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One-on-One Selling: Preparation, Presentation and Overcoming Objections
Published on Jun 22, 2012
Read 'One-on-One Selling: Preparation, Presentation and Overcoming Objections' at 'Time to Start Up,' the small business blog by BizFilings.
By Adam Toren
At some point, most small business owners will face one-on-one sales. If you’re facing the challenge of one-on-one selling, what you do before and during the sale can make the difference between success and failure. Below are three vital areas you must master to improve your chances of closing a deal. Add the right attitude and hard work, and you’ll land the sale every time!
Making a sale starts long before you walk in the office of a prospective customer. These steps will put you in the best position to succeed.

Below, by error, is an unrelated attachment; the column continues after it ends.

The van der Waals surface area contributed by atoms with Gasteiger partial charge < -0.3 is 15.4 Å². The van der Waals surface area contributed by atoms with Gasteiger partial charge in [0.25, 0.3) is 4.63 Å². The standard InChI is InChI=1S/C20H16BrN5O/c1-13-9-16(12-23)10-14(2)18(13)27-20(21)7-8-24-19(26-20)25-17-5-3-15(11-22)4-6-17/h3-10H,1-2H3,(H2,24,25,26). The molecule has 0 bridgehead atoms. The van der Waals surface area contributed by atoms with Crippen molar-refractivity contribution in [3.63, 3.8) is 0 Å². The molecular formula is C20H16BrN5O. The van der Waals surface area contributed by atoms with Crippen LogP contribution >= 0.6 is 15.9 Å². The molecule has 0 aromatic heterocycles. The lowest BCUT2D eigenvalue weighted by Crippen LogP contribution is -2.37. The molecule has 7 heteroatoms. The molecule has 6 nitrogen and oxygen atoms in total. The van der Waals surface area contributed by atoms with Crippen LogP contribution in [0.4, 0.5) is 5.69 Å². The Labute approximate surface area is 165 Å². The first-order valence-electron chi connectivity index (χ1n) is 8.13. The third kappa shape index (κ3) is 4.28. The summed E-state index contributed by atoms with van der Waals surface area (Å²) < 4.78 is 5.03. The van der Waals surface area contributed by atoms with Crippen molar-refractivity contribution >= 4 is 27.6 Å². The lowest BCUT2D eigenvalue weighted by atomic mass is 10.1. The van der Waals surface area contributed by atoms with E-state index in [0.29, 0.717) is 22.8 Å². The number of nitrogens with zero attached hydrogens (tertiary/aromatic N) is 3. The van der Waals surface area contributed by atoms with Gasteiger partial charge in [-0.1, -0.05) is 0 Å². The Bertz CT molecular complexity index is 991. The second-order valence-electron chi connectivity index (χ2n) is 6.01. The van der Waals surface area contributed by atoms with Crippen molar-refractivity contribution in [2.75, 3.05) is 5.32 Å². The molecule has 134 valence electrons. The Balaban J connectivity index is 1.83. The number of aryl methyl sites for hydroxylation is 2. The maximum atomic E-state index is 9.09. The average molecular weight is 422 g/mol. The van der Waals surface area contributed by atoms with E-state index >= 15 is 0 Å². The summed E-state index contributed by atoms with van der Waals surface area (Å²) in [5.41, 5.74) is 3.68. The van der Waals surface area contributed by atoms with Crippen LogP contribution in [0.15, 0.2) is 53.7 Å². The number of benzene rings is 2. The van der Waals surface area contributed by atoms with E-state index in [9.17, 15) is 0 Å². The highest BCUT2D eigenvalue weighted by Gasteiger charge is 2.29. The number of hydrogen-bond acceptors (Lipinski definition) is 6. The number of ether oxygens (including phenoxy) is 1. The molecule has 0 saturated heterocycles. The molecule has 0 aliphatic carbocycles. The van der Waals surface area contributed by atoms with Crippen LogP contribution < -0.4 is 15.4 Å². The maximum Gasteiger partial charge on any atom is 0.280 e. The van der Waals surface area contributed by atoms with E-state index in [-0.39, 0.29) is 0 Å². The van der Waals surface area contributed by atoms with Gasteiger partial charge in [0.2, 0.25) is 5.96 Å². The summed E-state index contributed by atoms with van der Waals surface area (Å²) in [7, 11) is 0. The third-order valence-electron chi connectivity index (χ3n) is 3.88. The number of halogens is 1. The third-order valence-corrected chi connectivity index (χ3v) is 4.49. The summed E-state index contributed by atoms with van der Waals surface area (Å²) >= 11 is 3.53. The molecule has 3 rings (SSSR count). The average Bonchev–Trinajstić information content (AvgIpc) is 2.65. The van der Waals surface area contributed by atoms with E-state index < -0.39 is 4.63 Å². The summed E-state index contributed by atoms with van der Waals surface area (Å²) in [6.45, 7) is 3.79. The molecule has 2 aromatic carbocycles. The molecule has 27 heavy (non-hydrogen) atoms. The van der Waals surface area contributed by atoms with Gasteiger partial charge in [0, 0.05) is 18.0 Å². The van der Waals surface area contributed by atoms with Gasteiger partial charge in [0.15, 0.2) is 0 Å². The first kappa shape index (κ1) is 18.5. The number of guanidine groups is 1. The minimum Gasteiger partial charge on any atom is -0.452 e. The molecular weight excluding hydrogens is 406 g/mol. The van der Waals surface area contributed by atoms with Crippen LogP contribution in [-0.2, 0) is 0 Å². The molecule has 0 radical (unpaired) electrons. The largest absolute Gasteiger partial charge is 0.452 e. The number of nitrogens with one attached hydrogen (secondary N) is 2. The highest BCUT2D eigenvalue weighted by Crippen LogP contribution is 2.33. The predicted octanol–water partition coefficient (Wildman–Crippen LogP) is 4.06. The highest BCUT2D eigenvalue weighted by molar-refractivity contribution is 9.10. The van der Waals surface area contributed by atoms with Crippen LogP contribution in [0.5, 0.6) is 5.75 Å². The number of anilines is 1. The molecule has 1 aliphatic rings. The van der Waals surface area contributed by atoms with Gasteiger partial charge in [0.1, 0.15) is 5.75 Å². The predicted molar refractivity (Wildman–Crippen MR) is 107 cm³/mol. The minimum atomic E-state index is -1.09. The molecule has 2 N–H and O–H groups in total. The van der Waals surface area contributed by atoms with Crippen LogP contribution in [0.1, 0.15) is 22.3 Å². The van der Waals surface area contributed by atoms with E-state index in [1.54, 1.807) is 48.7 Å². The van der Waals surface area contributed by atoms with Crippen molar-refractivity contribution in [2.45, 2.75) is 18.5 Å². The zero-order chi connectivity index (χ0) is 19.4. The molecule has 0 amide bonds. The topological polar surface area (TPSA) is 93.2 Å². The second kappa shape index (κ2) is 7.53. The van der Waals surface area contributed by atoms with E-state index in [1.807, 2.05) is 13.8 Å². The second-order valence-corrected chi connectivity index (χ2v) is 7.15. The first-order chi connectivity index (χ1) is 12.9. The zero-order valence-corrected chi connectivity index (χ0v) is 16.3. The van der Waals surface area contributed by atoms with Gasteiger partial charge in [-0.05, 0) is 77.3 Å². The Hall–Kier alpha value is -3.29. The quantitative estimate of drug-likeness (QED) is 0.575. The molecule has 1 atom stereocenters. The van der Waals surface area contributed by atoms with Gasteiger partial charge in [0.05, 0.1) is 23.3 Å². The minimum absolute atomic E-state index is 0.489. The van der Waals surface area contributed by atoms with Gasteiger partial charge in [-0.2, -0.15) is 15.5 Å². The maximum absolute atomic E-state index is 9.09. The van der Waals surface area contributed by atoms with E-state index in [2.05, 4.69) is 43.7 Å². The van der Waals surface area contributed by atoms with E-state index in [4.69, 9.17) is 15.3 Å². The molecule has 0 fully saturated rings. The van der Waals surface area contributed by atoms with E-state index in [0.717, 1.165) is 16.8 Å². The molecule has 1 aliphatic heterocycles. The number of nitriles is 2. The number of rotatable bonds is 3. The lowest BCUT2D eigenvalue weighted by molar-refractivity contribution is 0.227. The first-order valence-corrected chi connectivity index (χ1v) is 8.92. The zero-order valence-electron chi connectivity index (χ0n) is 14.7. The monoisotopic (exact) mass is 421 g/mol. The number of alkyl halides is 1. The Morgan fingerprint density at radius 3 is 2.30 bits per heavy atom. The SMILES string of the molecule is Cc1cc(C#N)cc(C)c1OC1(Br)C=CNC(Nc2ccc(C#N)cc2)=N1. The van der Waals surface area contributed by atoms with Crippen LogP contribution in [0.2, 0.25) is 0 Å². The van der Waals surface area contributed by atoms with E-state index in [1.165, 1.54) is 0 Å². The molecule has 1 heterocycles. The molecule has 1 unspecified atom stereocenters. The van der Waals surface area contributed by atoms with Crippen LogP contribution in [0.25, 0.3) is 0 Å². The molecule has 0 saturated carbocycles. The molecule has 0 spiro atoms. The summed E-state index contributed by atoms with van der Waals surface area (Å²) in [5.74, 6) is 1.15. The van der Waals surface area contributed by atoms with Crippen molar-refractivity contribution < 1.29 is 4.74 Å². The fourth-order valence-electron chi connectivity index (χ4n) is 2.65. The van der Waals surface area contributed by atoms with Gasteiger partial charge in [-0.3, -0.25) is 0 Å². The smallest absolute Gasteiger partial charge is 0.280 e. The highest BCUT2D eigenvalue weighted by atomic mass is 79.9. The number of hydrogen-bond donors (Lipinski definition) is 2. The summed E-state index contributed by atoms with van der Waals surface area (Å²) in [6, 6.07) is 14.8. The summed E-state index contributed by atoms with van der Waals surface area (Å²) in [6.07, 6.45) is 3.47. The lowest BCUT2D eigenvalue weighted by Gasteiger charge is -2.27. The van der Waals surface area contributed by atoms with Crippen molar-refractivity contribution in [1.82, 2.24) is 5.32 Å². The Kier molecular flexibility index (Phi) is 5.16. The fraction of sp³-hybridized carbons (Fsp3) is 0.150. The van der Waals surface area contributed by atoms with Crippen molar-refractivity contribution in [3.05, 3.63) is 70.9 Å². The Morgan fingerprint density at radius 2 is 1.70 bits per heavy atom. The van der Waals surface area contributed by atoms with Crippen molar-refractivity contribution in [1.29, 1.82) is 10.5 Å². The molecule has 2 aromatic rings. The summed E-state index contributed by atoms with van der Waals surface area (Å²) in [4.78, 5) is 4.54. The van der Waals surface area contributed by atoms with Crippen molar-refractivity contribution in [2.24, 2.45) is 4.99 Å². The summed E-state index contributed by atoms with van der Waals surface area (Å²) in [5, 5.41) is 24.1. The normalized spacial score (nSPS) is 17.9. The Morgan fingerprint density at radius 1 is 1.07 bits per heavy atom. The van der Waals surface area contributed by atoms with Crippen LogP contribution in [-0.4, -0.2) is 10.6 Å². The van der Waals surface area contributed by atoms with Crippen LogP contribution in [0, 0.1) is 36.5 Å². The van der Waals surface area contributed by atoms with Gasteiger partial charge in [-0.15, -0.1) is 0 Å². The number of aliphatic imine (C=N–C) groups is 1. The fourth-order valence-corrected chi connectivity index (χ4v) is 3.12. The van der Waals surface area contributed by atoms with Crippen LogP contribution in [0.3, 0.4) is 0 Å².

Understand your customer: This includes learning about the industry as well as the specific company. What challenges is the industry facing, is it growing or shrinking, is its product line new or mature, who are its customers, and most important, what can your product or service do to help your potential customers position themselves stronger in the industry? Is the company an industry leader or follower? Is it doing well financially or struggling? Google them and look for press releases, financial analyses, customer reviews, and articles or blogs in financial or industry publications and websites.
Also, if possible, find out what you can about the person or people you’ll be meeting with for the sale. Find out if he or she is the decision-maker for your company. If not, try to discover whether the person has a reputation as a gatekeeper – someone who is more interested in keeping people out than helping them gain access to the real decision-maker. Any shared interests?